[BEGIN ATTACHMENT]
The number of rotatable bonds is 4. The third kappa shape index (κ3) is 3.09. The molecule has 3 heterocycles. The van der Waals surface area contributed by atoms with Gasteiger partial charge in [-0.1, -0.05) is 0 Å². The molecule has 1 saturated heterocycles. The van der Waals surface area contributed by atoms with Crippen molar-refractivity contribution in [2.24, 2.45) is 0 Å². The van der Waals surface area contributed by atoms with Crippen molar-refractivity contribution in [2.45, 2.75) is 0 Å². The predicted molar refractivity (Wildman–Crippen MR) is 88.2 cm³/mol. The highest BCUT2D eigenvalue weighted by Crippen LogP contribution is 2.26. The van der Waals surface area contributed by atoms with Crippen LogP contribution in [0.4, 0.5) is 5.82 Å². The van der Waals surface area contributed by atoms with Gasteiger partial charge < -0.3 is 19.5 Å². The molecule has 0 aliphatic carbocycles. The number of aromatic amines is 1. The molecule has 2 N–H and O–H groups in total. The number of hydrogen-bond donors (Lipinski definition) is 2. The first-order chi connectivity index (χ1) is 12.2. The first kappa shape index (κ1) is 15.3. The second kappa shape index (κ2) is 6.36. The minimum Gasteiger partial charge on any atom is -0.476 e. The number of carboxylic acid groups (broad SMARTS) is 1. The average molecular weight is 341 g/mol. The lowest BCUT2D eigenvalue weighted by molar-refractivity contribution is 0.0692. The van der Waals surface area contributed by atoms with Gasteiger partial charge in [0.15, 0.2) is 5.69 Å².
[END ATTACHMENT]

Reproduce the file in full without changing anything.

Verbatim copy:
The number of rotatable bonds is 4. The third kappa shape index (κ3) is 3.09. The molecule has 3 heterocycles. The van der Waals surface area contributed by atoms with Gasteiger partial charge in [-0.1, -0.05) is 0 Å². The molecule has 1 saturated heterocycles. The van der Waals surface area contributed by atoms with Crippen molar-refractivity contribution in [2.24, 2.45) is 0 Å². The van der Waals surface area contributed by atoms with Crippen molar-refractivity contribution in [2.45, 2.75) is 0 Å². The predicted molar refractivity (Wildman–Crippen MR) is 88.2 cm³/mol. The highest BCUT2D eigenvalue weighted by Crippen LogP contribution is 2.26. The van der Waals surface area contributed by atoms with Crippen LogP contribution in [0.4, 0.5) is 5.82 Å². The van der Waals surface area contributed by atoms with Gasteiger partial charge < -0.3 is 19.5 Å². The molecule has 0 aliphatic carbocycles. The number of aromatic amines is 1. The molecule has 2 N–H and O–H groups in total. The number of hydrogen-bond donors (Lipinski definition) is 2. The first-order chi connectivity index (χ1) is 12.2. The first kappa shape index (κ1) is 15.3. The second kappa shape index (κ2) is 6.36. The minimum Gasteiger partial charge on any atom is -0.476 e. The number of carboxylic acid groups (broad SMARTS) is 1. The average molecular weight is 341 g/mol. The lowest BCUT2D eigenvalue weighted by molar-refractivity contribution is 0.0692. The van der Waals surface area contributed by atoms with Gasteiger partial charge in [0.15, 0.2) is 5.69 Å².